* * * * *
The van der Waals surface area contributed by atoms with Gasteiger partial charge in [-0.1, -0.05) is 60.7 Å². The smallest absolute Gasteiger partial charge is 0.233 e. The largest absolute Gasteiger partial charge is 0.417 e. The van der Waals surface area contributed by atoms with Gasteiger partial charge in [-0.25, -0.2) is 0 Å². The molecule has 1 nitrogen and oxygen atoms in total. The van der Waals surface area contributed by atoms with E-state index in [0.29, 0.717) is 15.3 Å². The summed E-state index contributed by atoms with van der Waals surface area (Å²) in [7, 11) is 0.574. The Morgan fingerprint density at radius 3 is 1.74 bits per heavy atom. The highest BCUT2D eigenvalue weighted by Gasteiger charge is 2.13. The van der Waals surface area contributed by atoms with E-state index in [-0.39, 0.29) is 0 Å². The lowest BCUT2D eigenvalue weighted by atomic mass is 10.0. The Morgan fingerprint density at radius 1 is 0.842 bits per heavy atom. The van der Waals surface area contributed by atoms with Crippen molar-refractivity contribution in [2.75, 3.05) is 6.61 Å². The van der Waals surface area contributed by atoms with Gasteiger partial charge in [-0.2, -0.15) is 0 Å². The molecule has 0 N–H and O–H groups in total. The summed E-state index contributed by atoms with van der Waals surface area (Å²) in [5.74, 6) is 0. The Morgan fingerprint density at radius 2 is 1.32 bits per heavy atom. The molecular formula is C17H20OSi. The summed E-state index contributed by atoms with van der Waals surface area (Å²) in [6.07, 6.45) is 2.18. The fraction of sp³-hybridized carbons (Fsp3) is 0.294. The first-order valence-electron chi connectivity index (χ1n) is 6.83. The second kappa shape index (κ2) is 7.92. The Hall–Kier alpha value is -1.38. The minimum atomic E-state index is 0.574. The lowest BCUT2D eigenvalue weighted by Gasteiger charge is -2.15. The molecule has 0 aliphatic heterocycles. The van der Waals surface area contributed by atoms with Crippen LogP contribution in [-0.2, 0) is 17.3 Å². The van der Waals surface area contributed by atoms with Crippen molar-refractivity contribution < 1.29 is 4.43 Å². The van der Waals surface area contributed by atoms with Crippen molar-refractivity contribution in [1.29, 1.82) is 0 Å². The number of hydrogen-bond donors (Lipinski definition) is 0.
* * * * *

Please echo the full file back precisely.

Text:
The van der Waals surface area contributed by atoms with Gasteiger partial charge in [-0.1, -0.05) is 60.7 Å². The smallest absolute Gasteiger partial charge is 0.233 e. The largest absolute Gasteiger partial charge is 0.417 e. The van der Waals surface area contributed by atoms with Gasteiger partial charge in [-0.25, -0.2) is 0 Å². The molecule has 1 nitrogen and oxygen atoms in total. The van der Waals surface area contributed by atoms with E-state index in [0.29, 0.717) is 15.3 Å². The summed E-state index contributed by atoms with van der Waals surface area (Å²) in [7, 11) is 0.574. The Morgan fingerprint density at radius 3 is 1.74 bits per heavy atom. The highest BCUT2D eigenvalue weighted by Gasteiger charge is 2.13. The van der Waals surface area contributed by atoms with E-state index in [-0.39, 0.29) is 0 Å². The lowest BCUT2D eigenvalue weighted by atomic mass is 10.0. The Morgan fingerprint density at radius 1 is 0.842 bits per heavy atom. The van der Waals surface area contributed by atoms with Crippen molar-refractivity contribution in [2.75, 3.05) is 6.61 Å². The van der Waals surface area contributed by atoms with Gasteiger partial charge in [-0.2, -0.15) is 0 Å². The molecule has 0 N–H and O–H groups in total. The summed E-state index contributed by atoms with van der Waals surface area (Å²) in [5.74, 6) is 0. The Morgan fingerprint density at radius 2 is 1.32 bits per heavy atom. The molecular formula is C17H20OSi. The summed E-state index contributed by atoms with van der Waals surface area (Å²) in [6.07, 6.45) is 2.18. The fraction of sp³-hybridized carbons (Fsp3) is 0.294. The first-order valence-electron chi connectivity index (χ1n) is 6.83. The second kappa shape index (κ2) is 7.92. The Hall–Kier alpha value is -1.38. The minimum atomic E-state index is 0.574. The lowest BCUT2D eigenvalue weighted by Gasteiger charge is -2.15. The molecule has 0 aliphatic heterocycles. The van der Waals surface area contributed by atoms with Crippen LogP contribution in [-0.2, 0) is 17.3 Å². The van der Waals surface area contributed by atoms with Crippen molar-refractivity contribution < 1.29 is 4.43 Å². The van der Waals surface area contributed by atoms with Crippen molar-refractivity contribution in [1.29, 1.82) is 0 Å². The number of hydrogen-bond donors (Lipinski definition) is 0.